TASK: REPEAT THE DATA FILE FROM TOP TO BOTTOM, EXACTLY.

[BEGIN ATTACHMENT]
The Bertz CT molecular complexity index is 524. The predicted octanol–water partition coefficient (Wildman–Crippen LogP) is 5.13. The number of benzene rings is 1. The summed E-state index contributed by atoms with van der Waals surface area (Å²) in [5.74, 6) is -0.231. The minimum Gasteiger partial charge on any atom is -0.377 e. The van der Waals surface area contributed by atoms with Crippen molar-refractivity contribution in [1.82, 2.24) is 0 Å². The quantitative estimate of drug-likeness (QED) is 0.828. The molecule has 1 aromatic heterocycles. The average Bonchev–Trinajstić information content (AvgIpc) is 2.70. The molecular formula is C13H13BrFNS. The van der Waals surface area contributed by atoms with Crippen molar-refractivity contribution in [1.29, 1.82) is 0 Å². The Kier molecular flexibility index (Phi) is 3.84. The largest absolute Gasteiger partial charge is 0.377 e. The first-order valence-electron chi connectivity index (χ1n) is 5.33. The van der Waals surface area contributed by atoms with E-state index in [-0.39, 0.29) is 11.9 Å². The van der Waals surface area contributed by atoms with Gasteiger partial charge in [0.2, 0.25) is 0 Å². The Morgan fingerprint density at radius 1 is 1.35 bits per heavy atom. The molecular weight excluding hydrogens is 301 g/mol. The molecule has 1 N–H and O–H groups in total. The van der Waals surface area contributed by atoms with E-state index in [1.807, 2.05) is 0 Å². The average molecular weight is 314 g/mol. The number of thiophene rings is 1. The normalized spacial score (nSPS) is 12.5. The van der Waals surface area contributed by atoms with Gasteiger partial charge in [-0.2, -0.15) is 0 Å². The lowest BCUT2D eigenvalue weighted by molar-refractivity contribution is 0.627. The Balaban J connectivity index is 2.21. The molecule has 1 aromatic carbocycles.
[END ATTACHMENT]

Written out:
The Bertz CT molecular complexity index is 524. The predicted octanol–water partition coefficient (Wildman–Crippen LogP) is 5.13. The number of benzene rings is 1. The summed E-state index contributed by atoms with van der Waals surface area (Å²) in [5.74, 6) is -0.231. The minimum Gasteiger partial charge on any atom is -0.377 e. The van der Waals surface area contributed by atoms with Crippen molar-refractivity contribution in [1.82, 2.24) is 0 Å². The quantitative estimate of drug-likeness (QED) is 0.828. The molecule has 1 aromatic heterocycles. The average Bonchev–Trinajstić information content (AvgIpc) is 2.70. The molecular formula is C13H13BrFNS. The van der Waals surface area contributed by atoms with Crippen molar-refractivity contribution in [1.29, 1.82) is 0 Å². The Kier molecular flexibility index (Phi) is 3.84. The largest absolute Gasteiger partial charge is 0.377 e. The first-order valence-electron chi connectivity index (χ1n) is 5.33. The van der Waals surface area contributed by atoms with E-state index in [-0.39, 0.29) is 11.9 Å². The van der Waals surface area contributed by atoms with Gasteiger partial charge in [0.2, 0.25) is 0 Å². The Morgan fingerprint density at radius 1 is 1.35 bits per heavy atom. The molecular weight excluding hydrogens is 301 g/mol. The molecule has 1 N–H and O–H groups in total. The van der Waals surface area contributed by atoms with E-state index in [1.807, 2.05) is 0 Å². The average molecular weight is 314 g/mol. The number of thiophene rings is 1. The normalized spacial score (nSPS) is 12.5. The van der Waals surface area contributed by atoms with Gasteiger partial charge in [-0.2, -0.15) is 0 Å². The lowest BCUT2D eigenvalue weighted by molar-refractivity contribution is 0.627. The Balaban J connectivity index is 2.21. The molecule has 1 aromatic carbocycles.